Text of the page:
Biomarkers predict weight loss and suggest a personalized diet

New analysis of data from a full year Weight loss study Identify the behaviors and biomarkers that contribute to weight loss in the short and long term.

A strict diet—whether it was a healthy low-carb or a healthy low-fat diet—was what mattered for short-term weight loss during the first six months. But people who maintained their long-term weight loss for a year ate the same number of calories as those who regained or did not lose weight during the second six months.

So what explains this difference?

According to the study, the bacteria that live in your gut and the amounts of certain proteins your body makes can affect your ability to maintain weight loss. It turns out that some people shed more pounds on low-fat diets while others did better on low-carb diets.

Stanford Medicine researchers have identified several biomarkers that predict how well an individual will be able to lose weight and keep it off over the long term. These biomarkers include signatures from the gut microbiome, proteins made by the human body, and levels of exhaled carbon dioxide. Researchers published their findings in a Medicine Cell Reports December 13th.

“Weight loss is ambiguous and complex, but we can predict from the start using microbiomes and metabolic biomarkers who will lose the most weight and who will keep it off,” he said. Michael SnyderPhD, professor and chair of the Department of Genetics and co-author of the paper.

Willpower does not lead to weight loss

The data came from 609 participants who recorded everything they ate for a year while following a low-fat or low-carb diet consisting mostly of high-quality, minimally processed foods. The researchers tracked the participants’ exercise, how well they followed their diet, and the number of calories they consumed.

The study showed that simply cutting calories or exercising wasn’t enough to maintain weight loss over a year. To try to understand why, the team turned their focus to biomarkers of metabolism.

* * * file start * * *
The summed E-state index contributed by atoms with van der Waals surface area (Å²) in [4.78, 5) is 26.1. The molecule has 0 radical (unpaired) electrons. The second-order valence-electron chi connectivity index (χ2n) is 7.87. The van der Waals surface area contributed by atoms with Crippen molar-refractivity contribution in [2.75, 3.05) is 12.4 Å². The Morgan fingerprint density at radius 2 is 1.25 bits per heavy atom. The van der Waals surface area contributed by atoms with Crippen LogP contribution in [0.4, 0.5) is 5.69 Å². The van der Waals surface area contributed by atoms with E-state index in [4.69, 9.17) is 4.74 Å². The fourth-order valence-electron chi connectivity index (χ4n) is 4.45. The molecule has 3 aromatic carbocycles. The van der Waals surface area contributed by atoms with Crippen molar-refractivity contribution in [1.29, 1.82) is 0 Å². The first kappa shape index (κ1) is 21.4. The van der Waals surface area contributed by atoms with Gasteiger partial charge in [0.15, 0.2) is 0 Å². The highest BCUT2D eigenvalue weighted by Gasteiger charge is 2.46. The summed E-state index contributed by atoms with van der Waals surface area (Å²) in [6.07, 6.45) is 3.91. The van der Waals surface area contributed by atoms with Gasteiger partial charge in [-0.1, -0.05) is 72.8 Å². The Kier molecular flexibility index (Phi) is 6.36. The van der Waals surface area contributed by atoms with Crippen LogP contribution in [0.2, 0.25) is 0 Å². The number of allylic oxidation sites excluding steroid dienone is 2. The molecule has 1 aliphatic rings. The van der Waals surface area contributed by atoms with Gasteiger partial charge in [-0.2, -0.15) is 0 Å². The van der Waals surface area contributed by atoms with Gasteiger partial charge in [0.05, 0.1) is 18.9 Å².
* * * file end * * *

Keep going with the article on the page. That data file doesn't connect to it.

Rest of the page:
“We found specific microbiome environments and amounts of proteins and enzymes at the start of the study period — before people started the diet — that indicated whether they would be successful in losing weight and keeping it off.” Dahlia PerlmanA research nutritionist and co-author of the paper.

Throughout the study, researchers measured the ratio of inhaled oxygen to exhaled carbon dioxide, known as the respiratory quotient, which serves as a proxy for whether carbohydrates or fats are the body’s primary fuel. A lower ratio means that the body is burning more fat, while a higher ratio means it is burning more carbohydrates. Therefore, those who started a diet with a higher respiratory quotient lost more weight when following a low-carb diet.

“There are people who can eat very few calories and still maintain their weight because of how their bodies metabolize fuel. It’s not because of a lack of willpower: it’s just how their bodies work,” Perlman said.

In other words, if your body prefers carbs and you eat mostly fat, it will be much more difficult to metabolize and burn those calories.

“If you’re on a diet that works for someone you know and doesn’t work for you, that particular diet may not be right for you,” added Xiao Li, PhD, co-author of the research. A former postdoctoral fellow in medicine at Stanford University, he is now at Case Western University.

For now, focus on nutrients

Predictive information from the gut microbiome, proteomic analysis, and respiratory quotient signatures lay the foundation for a personalized diet. Snyder said he believes tracking amounts of certain strains of gut microbes will be a way for people to determine which diets are best for weight loss.

We’re not there yet, so until then, according to the researchers, the focus should be on eating high-quality, unprocessed foods that are low in refined flour and sugar.

The research team identified specific nutrients associated with weight loss during the first six months. Low-carb diets should be based on monounsaturated fats — like the one that comes from avocados, rather than bacon — and high in vitamins K, C, and E. These vitamins are found in vegetables, nuts, olives, and avocados. Low-fat diets should be high in fiber, such as found in whole grains and beans, and avoid added sugars.

“Your mindset should be on what you can include in your diet rather than what you should cut out,” Perlman said. “Discover how to eat more fiber, whether it’s from beans, whole grains, nuts or vegetables, instead of thinking you shouldn’t eat ice cream. Learn how to cook and rely less on processed foods. If you care about the quality of the food in your system diet, you can forget about counting calories.”

Christopher Gardnerprofessor of medicine and co-author on the paper, also contributed to this work.

Image from photography rh2010

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